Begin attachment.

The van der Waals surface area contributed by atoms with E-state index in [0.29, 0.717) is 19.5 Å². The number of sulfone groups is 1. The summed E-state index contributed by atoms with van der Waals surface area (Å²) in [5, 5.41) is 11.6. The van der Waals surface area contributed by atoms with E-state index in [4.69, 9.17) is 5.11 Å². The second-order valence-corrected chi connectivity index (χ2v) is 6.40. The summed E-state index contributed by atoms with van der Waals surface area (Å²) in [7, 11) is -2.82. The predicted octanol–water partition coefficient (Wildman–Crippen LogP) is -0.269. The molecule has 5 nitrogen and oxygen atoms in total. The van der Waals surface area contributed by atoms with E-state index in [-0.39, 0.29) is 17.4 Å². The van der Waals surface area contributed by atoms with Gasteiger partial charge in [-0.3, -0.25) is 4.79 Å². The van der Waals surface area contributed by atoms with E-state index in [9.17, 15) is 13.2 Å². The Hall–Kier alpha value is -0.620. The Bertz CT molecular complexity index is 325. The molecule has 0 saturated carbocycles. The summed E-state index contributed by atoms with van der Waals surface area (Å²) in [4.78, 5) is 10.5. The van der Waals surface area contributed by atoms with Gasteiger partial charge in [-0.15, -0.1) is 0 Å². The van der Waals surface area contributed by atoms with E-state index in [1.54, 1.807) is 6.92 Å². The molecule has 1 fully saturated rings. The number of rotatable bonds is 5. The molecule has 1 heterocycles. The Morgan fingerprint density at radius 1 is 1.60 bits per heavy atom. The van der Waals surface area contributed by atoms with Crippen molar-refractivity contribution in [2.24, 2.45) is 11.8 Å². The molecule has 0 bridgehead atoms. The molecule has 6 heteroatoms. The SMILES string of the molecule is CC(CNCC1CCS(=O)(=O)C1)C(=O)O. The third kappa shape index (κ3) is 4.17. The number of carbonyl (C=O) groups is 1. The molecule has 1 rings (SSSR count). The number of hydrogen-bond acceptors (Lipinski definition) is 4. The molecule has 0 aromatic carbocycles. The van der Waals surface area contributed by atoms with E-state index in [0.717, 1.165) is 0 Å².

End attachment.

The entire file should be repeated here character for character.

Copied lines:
The van der Waals surface area contributed by atoms with E-state index in [0.29, 0.717) is 19.5 Å². The number of sulfone groups is 1. The summed E-state index contributed by atoms with van der Waals surface area (Å²) in [5, 5.41) is 11.6. The van der Waals surface area contributed by atoms with E-state index in [4.69, 9.17) is 5.11 Å². The second-order valence-corrected chi connectivity index (χ2v) is 6.40. The summed E-state index contributed by atoms with van der Waals surface area (Å²) in [7, 11) is -2.82. The predicted octanol–water partition coefficient (Wildman–Crippen LogP) is -0.269. The molecule has 5 nitrogen and oxygen atoms in total. The van der Waals surface area contributed by atoms with E-state index in [-0.39, 0.29) is 17.4 Å². The van der Waals surface area contributed by atoms with Gasteiger partial charge in [-0.3, -0.25) is 4.79 Å². The van der Waals surface area contributed by atoms with E-state index in [9.17, 15) is 13.2 Å². The Hall–Kier alpha value is -0.620. The Bertz CT molecular complexity index is 325. The molecule has 0 saturated carbocycles. The summed E-state index contributed by atoms with van der Waals surface area (Å²) in [4.78, 5) is 10.5. The van der Waals surface area contributed by atoms with Gasteiger partial charge in [-0.15, -0.1) is 0 Å². The van der Waals surface area contributed by atoms with E-state index in [1.54, 1.807) is 6.92 Å². The molecule has 1 fully saturated rings. The number of rotatable bonds is 5. The molecule has 1 heterocycles. The Morgan fingerprint density at radius 1 is 1.60 bits per heavy atom. The van der Waals surface area contributed by atoms with Crippen molar-refractivity contribution in [2.24, 2.45) is 11.8 Å². The molecule has 0 bridgehead atoms. The molecule has 6 heteroatoms. The SMILES string of the molecule is CC(CNCC1CCS(=O)(=O)C1)C(=O)O. The third kappa shape index (κ3) is 4.17. The number of carbonyl (C=O) groups is 1. The molecule has 1 rings (SSSR count). The number of hydrogen-bond acceptors (Lipinski definition) is 4. The molecule has 0 aromatic carbocycles. The van der Waals surface area contributed by atoms with E-state index in [0.717, 1.165) is 0 Å².